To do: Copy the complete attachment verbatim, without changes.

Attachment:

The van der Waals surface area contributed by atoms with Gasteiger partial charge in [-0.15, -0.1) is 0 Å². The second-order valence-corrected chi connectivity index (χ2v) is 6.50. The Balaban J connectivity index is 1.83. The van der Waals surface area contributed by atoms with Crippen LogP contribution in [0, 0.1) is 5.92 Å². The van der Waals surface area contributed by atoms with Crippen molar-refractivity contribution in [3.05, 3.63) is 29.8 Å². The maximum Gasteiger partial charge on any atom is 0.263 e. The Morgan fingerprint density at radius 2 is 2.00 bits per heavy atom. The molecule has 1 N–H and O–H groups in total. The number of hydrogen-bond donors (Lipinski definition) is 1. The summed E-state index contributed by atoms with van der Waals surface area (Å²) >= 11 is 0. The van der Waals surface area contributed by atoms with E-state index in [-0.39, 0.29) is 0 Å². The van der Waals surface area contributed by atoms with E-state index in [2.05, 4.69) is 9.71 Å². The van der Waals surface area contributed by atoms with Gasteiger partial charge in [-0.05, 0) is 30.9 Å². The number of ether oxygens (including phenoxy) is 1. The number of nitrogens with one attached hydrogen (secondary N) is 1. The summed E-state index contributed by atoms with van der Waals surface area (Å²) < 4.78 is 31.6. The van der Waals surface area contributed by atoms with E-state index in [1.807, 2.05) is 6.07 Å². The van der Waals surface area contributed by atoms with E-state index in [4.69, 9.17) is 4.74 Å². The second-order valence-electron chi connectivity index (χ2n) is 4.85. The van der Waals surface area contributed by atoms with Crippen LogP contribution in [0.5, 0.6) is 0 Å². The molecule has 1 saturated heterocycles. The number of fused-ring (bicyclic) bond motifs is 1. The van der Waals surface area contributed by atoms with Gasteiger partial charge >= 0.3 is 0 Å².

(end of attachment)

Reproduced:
The van der Waals surface area contributed by atoms with Gasteiger partial charge in [-0.15, -0.1) is 0 Å². The second-order valence-corrected chi connectivity index (χ2v) is 6.50. The Balaban J connectivity index is 1.83. The van der Waals surface area contributed by atoms with Crippen LogP contribution in [0, 0.1) is 5.92 Å². The van der Waals surface area contributed by atoms with Crippen molar-refractivity contribution in [3.05, 3.63) is 29.8 Å². The maximum Gasteiger partial charge on any atom is 0.263 e. The Morgan fingerprint density at radius 2 is 2.00 bits per heavy atom. The molecule has 1 N–H and O–H groups in total. The number of hydrogen-bond donors (Lipinski definition) is 1. The summed E-state index contributed by atoms with van der Waals surface area (Å²) >= 11 is 0. The van der Waals surface area contributed by atoms with E-state index in [-0.39, 0.29) is 0 Å². The van der Waals surface area contributed by atoms with E-state index in [2.05, 4.69) is 9.71 Å². The van der Waals surface area contributed by atoms with Gasteiger partial charge in [-0.05, 0) is 30.9 Å². The number of ether oxygens (including phenoxy) is 1. The number of nitrogens with one attached hydrogen (secondary N) is 1. The summed E-state index contributed by atoms with van der Waals surface area (Å²) < 4.78 is 31.6. The van der Waals surface area contributed by atoms with E-state index in [1.807, 2.05) is 6.07 Å². The van der Waals surface area contributed by atoms with E-state index in [4.69, 9.17) is 4.74 Å². The second-order valence-electron chi connectivity index (χ2n) is 4.85. The van der Waals surface area contributed by atoms with Crippen LogP contribution in [0.5, 0.6) is 0 Å². The molecule has 1 saturated heterocycles. The number of fused-ring (bicyclic) bond motifs is 1. The van der Waals surface area contributed by atoms with Gasteiger partial charge >= 0.3 is 0 Å².